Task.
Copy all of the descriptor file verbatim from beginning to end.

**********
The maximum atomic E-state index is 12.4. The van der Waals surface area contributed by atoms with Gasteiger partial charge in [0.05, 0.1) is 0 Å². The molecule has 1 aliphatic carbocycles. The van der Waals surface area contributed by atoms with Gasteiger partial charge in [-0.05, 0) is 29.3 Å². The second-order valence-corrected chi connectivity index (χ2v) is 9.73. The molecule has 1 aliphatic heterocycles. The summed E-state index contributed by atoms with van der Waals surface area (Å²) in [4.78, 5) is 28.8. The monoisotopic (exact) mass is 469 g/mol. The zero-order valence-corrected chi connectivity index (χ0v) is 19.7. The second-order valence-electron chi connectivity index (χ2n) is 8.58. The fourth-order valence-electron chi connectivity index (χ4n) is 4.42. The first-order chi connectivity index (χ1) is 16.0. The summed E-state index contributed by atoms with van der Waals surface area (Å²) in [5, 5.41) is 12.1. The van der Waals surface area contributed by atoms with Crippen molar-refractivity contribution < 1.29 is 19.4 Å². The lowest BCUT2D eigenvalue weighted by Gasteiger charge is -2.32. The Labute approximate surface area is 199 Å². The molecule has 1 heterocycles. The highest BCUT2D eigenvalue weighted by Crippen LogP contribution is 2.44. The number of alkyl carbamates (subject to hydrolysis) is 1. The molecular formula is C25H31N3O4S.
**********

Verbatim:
The maximum atomic E-state index is 12.4. The van der Waals surface area contributed by atoms with Gasteiger partial charge in [0.05, 0.1) is 0 Å². The molecule has 1 aliphatic carbocycles. The van der Waals surface area contributed by atoms with Gasteiger partial charge in [-0.05, 0) is 29.3 Å². The second-order valence-corrected chi connectivity index (χ2v) is 9.73. The molecule has 1 aliphatic heterocycles. The summed E-state index contributed by atoms with van der Waals surface area (Å²) in [4.78, 5) is 28.8. The monoisotopic (exact) mass is 469 g/mol. The zero-order valence-corrected chi connectivity index (χ0v) is 19.7. The second-order valence-electron chi connectivity index (χ2n) is 8.58. The fourth-order valence-electron chi connectivity index (χ4n) is 4.42. The first-order chi connectivity index (χ1) is 16.0. The summed E-state index contributed by atoms with van der Waals surface area (Å²) in [5, 5.41) is 12.1. The van der Waals surface area contributed by atoms with Crippen molar-refractivity contribution < 1.29 is 19.4 Å². The lowest BCUT2D eigenvalue weighted by Gasteiger charge is -2.32. The Labute approximate surface area is 199 Å². The molecule has 1 heterocycles. The highest BCUT2D eigenvalue weighted by Crippen LogP contribution is 2.44. The number of alkyl carbamates (subject to hydrolysis) is 1. The molecular formula is C25H31N3O4S.